fandom: weiss kreuz
word count: 976
notes: done to slash_me_twice's table found here, prompt 010: blurred.
credit to newtypeshadow for the idea that people's rotten brains rot Schuldig's own.
People’s thoughts can be like tar. They ooze into Schuldig’s mind, black and putrid, until they’re dry and hard, cemented on the inside of his skull. It’s difficult waking up, to try and raise his head from the pillow, because it feels weighted and heavy. Sometimes he just lies there and stares up. He imagines his eyes getting sucked into his head, sinking like they’re in quicksand, with things going blurry and then black. He imagines himself walking around sightless, stumbling along the street and laughing out loud, because then he can’t see the sorry faces that accompany the tar thoughts.
Aya, though—Aya is different. His thoughts are golden honey. They’re sticky yet flowing, dripping deliciously, and Schuldig opens his mouth wide and laps them up. He runs his tongue across Aya’s skin in long strokes, his fingers clutched deep into blood red hair, and he can feel the honey spreading through him, cool and soothing and amber. It’s then that he sees that when Aya is near him, things are at their clearest and his mind isn’t rotting.
But Aya leaves. He’s gone one morning from the bed and Schuldig doesn’t think much about it, because Aya likes to disappear and come back and disappear again. Aya says why sometimes, says where he’s going (to see my sister, to see the others in the shop; even though he never tells them he’s there) and Schuldig says whatever just go because he knows Aya will come back.
It’s a week after Aya leaves wordlessly when Schuldig understands that this time he isn’t coming back. The lingering presence of the honey thoughts hang heavily in the air, things like thisisn’thappeningtome and ihavetogetaway that make Schuldig wonder what the kitten is getting away from and how he thinks he can. It’s after Weiss and Schwarz and Estet, so there’s no danger anymore, no more missions or murders or threats, so Aya has no reason to leave unless it’s Schuldig himself.
Schuldig lies on his bed and stares at the ceiling. He figures it doesn’t matter that Aya isn’t coming back. They never were in a relationship—they shared the same apartment and bed and sometimes the same unified brain, but there was nothing attached. Schuldig used Aya for his own peace of mind. Schuldig never could see why Aya used him, not when the kitten learned how to shield, not when Schuldig didn’t care enough to break them.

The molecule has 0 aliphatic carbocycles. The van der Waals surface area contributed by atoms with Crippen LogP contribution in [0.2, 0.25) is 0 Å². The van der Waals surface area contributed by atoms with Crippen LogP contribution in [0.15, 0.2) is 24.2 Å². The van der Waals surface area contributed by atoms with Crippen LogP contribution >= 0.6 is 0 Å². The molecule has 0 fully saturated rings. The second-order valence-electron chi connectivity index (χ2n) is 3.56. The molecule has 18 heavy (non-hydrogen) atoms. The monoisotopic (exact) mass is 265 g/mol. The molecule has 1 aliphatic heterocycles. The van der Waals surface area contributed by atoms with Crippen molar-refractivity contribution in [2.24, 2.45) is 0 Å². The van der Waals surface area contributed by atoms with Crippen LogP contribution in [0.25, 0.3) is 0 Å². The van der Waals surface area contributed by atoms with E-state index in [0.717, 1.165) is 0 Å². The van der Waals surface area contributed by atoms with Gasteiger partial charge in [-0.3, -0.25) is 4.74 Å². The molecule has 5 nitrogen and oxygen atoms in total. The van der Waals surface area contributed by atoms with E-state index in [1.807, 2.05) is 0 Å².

So he lets Aya go and he doesn’t follow, because there has to be another person out there with honey thoughts to retain his sanity. He walks through the crowded city and scans any and all vulnerable minds, ones he can manipulate and keep and whore for himself.
He finds a few here and there, and he smirks and swoons them, a gentle nudge with his fingers and mind, to lie across his bed and writhe beneath him. He holds their heads—blond, brown, red hair—and plunges deep into their mouths, tasting and feeling for that clarity they could bring.
But it’s after so many bodies that those other people’s thoughts are like wax—they can mold easily enough but the taste isn’t pleasant and after a time they harden and he just can’t use them any more.
Schuldig sits and stares at his wall. The world around him is unfocused and dark, just like all the errant thoughts buzzing through the air, and he remembers the sweet amber honey that once rolled through him. He can no longer sense Aya’s lingering presence, all trace of him gone, and unexplainably Schuldig feels a blind rage. Then suddenly he’s standing and grabbing things off of dressers, chests, and stands, and he’s throwing them into walls and onto the floor and yelling who said you could fucking go because Aya had no right; he had no right just leaving like that, leaving Schuldig, and things are crashing and breaking into pretty little pieces—china, glass, and clay—shattering and cracking; and he doesn’t stop yelling out of his mouth and in his head even when his throat is sore and his head aches.
When there is nothing left to break, he bashes his fists against the kitchen counter and growls under his breath. Then he slumps—he just slumps down, hands still clutching to the counter with his forehead against the wooden cabinet.
So he breathes, and decides he’s done.
It takes him three years to find Aya. The little prick is good at hiding—he ran off to America and cut all ties and kept himself shielded. But Schuldig finds him anyway, and now he’s standing in front of Aya’s apartment door, staring at the wood and metal number, and thinking that it’s actually pretty funny, going through all that just to find the guy. He went through people and through their throats, even when they pleaded to not know a thing, just because it felt good and he missed seeing that blood red color.
Schuldig doesn’t knock. No, he grins and raises his foot and kicks the fucking door right in, watching the wood splinter around the locks and hearing the door bang and bounce against the wall. He laughs at the other people in the other apartments because they get startled and Aya inside does not.
Aya’s on the stairwell that leads to the entryway. He’s stopped on the steps, calmly regarding Schuldig as he saunters in with a pleased grin. Aya looks different—his hair is grown and braided, he wears reading glasses and a tie, and his eyes are sadder than before.
But when Aya turns to Schuldig with his familiar frown and honey thoughts, saying you’re paying for the door, Schuldig just laughs, and says he’s home.